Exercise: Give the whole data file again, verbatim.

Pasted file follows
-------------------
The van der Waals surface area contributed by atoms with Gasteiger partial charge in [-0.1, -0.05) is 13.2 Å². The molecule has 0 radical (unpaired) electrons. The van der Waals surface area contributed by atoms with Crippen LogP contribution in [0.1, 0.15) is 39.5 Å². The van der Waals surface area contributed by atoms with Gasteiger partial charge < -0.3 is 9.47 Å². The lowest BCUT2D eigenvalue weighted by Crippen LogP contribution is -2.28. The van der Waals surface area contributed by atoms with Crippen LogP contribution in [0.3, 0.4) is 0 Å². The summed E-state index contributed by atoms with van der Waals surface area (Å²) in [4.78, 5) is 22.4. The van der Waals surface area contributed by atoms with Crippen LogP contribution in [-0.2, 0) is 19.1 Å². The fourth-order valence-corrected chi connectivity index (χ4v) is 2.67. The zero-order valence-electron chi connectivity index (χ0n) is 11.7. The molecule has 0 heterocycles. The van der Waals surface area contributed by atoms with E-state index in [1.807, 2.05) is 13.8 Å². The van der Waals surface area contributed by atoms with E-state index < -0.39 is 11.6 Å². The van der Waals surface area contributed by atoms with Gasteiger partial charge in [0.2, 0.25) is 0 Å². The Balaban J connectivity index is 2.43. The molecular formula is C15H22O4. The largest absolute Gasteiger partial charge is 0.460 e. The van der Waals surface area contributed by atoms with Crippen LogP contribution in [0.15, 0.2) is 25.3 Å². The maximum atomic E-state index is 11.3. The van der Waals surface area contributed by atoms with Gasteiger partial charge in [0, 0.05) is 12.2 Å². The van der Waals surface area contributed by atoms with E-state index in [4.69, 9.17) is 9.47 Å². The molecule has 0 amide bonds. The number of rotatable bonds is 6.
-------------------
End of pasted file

The van der Waals surface area contributed by atoms with Gasteiger partial charge in [-0.1, -0.05) is 13.2 Å². The molecule has 0 radical (unpaired) electrons. The van der Waals surface area contributed by atoms with Crippen LogP contribution in [0.1, 0.15) is 39.5 Å². The van der Waals surface area contributed by atoms with Gasteiger partial charge < -0.3 is 9.47 Å². The lowest BCUT2D eigenvalue weighted by Crippen LogP contribution is -2.28. The van der Waals surface area contributed by atoms with Crippen LogP contribution in [0.3, 0.4) is 0 Å². The summed E-state index contributed by atoms with van der Waals surface area (Å²) in [4.78, 5) is 22.4. The van der Waals surface area contributed by atoms with Crippen LogP contribution in [-0.2, 0) is 19.1 Å². The fourth-order valence-corrected chi connectivity index (χ4v) is 2.67. The zero-order valence-electron chi connectivity index (χ0n) is 11.7. The molecule has 0 heterocycles. The van der Waals surface area contributed by atoms with E-state index in [1.807, 2.05) is 13.8 Å². The van der Waals surface area contributed by atoms with E-state index < -0.39 is 11.6 Å². The van der Waals surface area contributed by atoms with Gasteiger partial charge in [0.2, 0.25) is 0 Å². The Balaban J connectivity index is 2.43. The molecular formula is C15H22O4. The largest absolute Gasteiger partial charge is 0.460 e. The van der Waals surface area contributed by atoms with Crippen LogP contribution in [0.15, 0.2) is 25.3 Å². The maximum atomic E-state index is 11.3. The van der Waals surface area contributed by atoms with Gasteiger partial charge in [0, 0.05) is 12.2 Å². The van der Waals surface area contributed by atoms with E-state index in [4.69, 9.17) is 9.47 Å². The molecule has 0 amide bonds. The number of rotatable bonds is 6.